Three years ago American International College men’s basketball player Sesoo Ikpah was the picture of health and stamina, barely getting a breather in games as he led the Yellow Jackets in minutes played (33.6) as a sophomore.
But, then, his seemingly healthy older brother Tav’s heart stopped in 2009. Tav, just 24 years old at the time, was revived by paramedics and eventually diagnosed with a heart defect. Their mother Judith Ikpah, who works at University of Pennsylvania Hospital, wanted her four other children tested for the condition in case it was genetic.
Sesoo – the collegiate basketball player — was the only sibling that was discovered to have the same problem.
“One of my tests – my EKG – was similar to that of my brother’s, and the doctors decided they wanted to proceed with caution,” Ikpah said. “It was May, and from that point on, they said I would not be able to play and I needed to take some medicine.”
“He was an incredibly conditioned athlete – it was just shocking,” AIC head coach Art Luptowski said.
While there was a miniscule chance that Ikpah’s heart would fail – less than one percent – there was still a chance, plus a family history. Ikpah was heartbroken – literally and figuratively.
“It was terrible,” Ikpah said.
“He wouldn’t take no for an answer,” Luptowski said. “He kept hoping it would get better but I talked to the doctors and I knew it wouldn’t. It was just so sad.”
Ikpah missed the 2009-10 season, but remained close to the team by attending every practice and every possible game. But he was only able to sit and watch.
Doctors finally recommended Ikpah be implanted with an experimental defibrillator device as part of a research study for subcutaneous implantable cardioverter defibrillator (ICD) for sudden cardiac arrest. Defibrillators monitor the heart’s rhythm and deliver a life-saving electric shock when a harmful arrhythmia is detected. Ikpah was the first patient to be implanted with the device at the Hospital of University of Pennsylvania on Aug. 27, 2010.
It would have taken Ikpah three or four months to recover from the procedure for a typical defibrillator, but he was cleared to play by doctors in October because it is so much less invasive.
“It’s not as invasive as the normal procedure because that would have required cutting me open and actually going into my heart,” Ikpah said. “They cut a pouch into my skin and the device sits there. The leads are right under my skin and are tied to my rib bone [rather than directly to the heart].”
While Ikpah was ready to get back on the court – and had medical clearance and the support of his parents – Luptowski was a little apprehensive.
“I didn’t jump at this,” Luptowski said. “I went down [to the hospital] after he had the device put in and talked the doctor who did it and a representative for the manufacturer of the device because it was such a new procedure.”
The head coach had every reason to be anxious about letting Ikpah play on the team again. On New Year’s Day of 2003, Luptowski watched one of his AIC players — Samuel Gil Alfaro – collapse and die on the court at practice. The 23-year-old was a senior that had an undiagnosed heart condition an autopsy later revealed.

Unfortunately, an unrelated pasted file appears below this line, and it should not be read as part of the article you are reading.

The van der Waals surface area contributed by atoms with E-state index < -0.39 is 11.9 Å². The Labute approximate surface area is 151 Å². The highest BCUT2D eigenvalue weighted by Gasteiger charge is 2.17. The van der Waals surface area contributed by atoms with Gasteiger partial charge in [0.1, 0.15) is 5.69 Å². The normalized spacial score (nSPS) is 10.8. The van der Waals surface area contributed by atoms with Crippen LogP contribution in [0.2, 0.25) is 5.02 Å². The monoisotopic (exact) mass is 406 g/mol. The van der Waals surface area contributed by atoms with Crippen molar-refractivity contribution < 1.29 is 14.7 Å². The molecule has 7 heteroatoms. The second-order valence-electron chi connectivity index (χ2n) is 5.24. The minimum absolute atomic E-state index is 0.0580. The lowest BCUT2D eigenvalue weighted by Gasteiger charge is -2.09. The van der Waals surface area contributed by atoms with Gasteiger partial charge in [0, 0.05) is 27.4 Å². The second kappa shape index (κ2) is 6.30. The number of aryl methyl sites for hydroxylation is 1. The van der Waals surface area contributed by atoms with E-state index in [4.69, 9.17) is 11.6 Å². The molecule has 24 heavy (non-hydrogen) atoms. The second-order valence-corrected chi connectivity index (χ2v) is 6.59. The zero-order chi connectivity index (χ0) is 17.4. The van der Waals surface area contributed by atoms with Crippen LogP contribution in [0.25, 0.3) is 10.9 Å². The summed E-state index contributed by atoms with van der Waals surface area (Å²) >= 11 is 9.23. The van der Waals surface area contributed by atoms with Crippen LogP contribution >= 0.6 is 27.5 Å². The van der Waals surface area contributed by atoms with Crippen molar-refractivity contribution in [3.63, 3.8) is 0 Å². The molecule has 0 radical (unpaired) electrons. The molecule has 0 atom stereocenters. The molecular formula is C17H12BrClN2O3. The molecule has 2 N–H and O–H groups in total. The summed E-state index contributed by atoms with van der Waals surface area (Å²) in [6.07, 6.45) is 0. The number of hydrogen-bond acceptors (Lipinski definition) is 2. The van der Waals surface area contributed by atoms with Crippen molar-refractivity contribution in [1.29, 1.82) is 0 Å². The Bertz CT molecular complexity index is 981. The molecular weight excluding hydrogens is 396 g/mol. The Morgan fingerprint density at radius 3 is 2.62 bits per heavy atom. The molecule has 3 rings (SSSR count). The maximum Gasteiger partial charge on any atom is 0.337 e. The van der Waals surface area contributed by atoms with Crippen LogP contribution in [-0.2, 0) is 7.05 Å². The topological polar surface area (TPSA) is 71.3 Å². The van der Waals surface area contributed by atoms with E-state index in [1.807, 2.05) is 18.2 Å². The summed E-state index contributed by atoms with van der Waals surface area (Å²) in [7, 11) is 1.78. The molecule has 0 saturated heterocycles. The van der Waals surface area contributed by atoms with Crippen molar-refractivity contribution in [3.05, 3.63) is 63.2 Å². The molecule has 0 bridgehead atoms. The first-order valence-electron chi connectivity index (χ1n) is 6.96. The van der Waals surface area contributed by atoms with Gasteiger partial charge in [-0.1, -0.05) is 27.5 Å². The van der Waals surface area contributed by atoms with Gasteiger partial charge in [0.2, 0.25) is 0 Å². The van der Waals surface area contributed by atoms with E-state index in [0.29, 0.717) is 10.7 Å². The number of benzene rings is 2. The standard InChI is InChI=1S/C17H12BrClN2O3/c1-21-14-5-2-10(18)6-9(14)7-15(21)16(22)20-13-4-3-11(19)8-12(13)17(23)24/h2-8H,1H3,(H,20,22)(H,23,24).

“We lost a kid,” Luptowski said. “This is not an abstract. We had a kid drop dead on the floor. We lived through it. I was really apprehensive. I did not want to go through it again – I wanted to air on the side of caution.”
At the same time, Luptowski knew Ikpah did not want to have his career end like this. With blessings from doctors and his family, and finally his coach, Ikpah remained a member of the Yellow Jackets with intentions of competing again.
However, NCAA scholarship limits kept him off the court in games last year. AIC honored Ikpah’s scholarship although the program already had 10 scholarship players – the Division II basketball limit. Since he would have been the 11th scholarship player, Ikpah was not allowed to participate in games last season, but was granted a medical hardship waiver and began practicing in December 2010.
Ikpah practiced, and while he waited to compete again, he finished his bachelor’s degree in biochemistry. He worked out and regained some of the weight he had lost during the ordeal. On Nov. 11 against NYIT, the extremely patient Ikpah played his first official game since Feb. 24, 2009. He led the Yellow Jackets with 13 points and 34 minutes played.
“Most of the guys I had played with before had graduated so it was like playing with a whole new team,” Ikpah said. “It felt good to play and have my jersey on and not have to sit on the sideline during warm-ups.”
Ikpah has started all 15 games for the Yellow Jackets, and is averaging 31.4 minutes per game – the second-most on the squad. He has contributed 7.6 points and 3.3 rebounds per contest, and Luptowski is happy to have such an easy source of inspiration on the team.
“He’s my kind of player,” Luptowski said. “He’s hard-nosed and an excellent defender. He will do anything to help you win. He never takes a play or a day off. I let the team know what he’s risking just so he can play the game. A lot of guys say they love to play. ‘Do you love to play? Would you get something the size of a black box put in your chest for the rest of your life just so you could play? How much do you really love to play?’”
Ikpah, a native of Williamstown, N.J., is a graduate student in clinical psychology with aspirations of going to medical school.